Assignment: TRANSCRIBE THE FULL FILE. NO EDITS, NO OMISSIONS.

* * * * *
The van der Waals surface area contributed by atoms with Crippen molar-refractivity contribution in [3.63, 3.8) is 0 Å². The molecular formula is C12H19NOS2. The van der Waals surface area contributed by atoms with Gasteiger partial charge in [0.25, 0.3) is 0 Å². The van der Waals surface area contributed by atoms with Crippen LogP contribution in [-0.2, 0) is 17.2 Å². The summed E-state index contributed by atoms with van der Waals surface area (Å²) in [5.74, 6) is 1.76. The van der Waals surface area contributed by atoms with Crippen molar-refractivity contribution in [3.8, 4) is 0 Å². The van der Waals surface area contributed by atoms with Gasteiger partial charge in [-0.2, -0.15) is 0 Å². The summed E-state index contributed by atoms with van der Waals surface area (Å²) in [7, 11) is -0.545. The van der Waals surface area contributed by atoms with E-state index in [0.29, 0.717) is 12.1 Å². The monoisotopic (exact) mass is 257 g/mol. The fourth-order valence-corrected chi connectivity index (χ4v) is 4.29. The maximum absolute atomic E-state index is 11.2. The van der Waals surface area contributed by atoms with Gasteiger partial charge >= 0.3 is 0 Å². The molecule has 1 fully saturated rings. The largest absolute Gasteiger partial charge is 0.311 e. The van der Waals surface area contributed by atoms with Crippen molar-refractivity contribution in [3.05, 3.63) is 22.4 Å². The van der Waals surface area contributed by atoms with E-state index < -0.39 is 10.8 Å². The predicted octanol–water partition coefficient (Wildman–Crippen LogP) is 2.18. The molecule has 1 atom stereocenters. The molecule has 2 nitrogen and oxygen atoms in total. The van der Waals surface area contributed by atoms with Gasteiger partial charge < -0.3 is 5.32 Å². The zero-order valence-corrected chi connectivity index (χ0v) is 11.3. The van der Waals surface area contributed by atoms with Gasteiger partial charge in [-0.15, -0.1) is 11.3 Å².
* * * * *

The van der Waals surface area contributed by atoms with Crippen molar-refractivity contribution in [3.63, 3.8) is 0 Å². The molecular formula is C12H19NOS2. The van der Waals surface area contributed by atoms with Gasteiger partial charge in [0.25, 0.3) is 0 Å². The van der Waals surface area contributed by atoms with Crippen LogP contribution in [-0.2, 0) is 17.2 Å². The summed E-state index contributed by atoms with van der Waals surface area (Å²) in [5.74, 6) is 1.76. The van der Waals surface area contributed by atoms with Crippen molar-refractivity contribution in [3.8, 4) is 0 Å². The van der Waals surface area contributed by atoms with Gasteiger partial charge in [-0.2, -0.15) is 0 Å². The summed E-state index contributed by atoms with van der Waals surface area (Å²) in [7, 11) is -0.545. The van der Waals surface area contributed by atoms with E-state index in [0.29, 0.717) is 12.1 Å². The monoisotopic (exact) mass is 257 g/mol. The fourth-order valence-corrected chi connectivity index (χ4v) is 4.29. The maximum absolute atomic E-state index is 11.2. The van der Waals surface area contributed by atoms with Gasteiger partial charge >= 0.3 is 0 Å². The molecule has 1 fully saturated rings. The largest absolute Gasteiger partial charge is 0.311 e. The van der Waals surface area contributed by atoms with Crippen molar-refractivity contribution in [3.05, 3.63) is 22.4 Å². The van der Waals surface area contributed by atoms with E-state index < -0.39 is 10.8 Å². The predicted octanol–water partition coefficient (Wildman–Crippen LogP) is 2.18. The molecule has 1 atom stereocenters. The molecule has 2 nitrogen and oxygen atoms in total. The van der Waals surface area contributed by atoms with Gasteiger partial charge < -0.3 is 5.32 Å². The zero-order valence-corrected chi connectivity index (χ0v) is 11.3. The van der Waals surface area contributed by atoms with Gasteiger partial charge in [-0.15, -0.1) is 11.3 Å².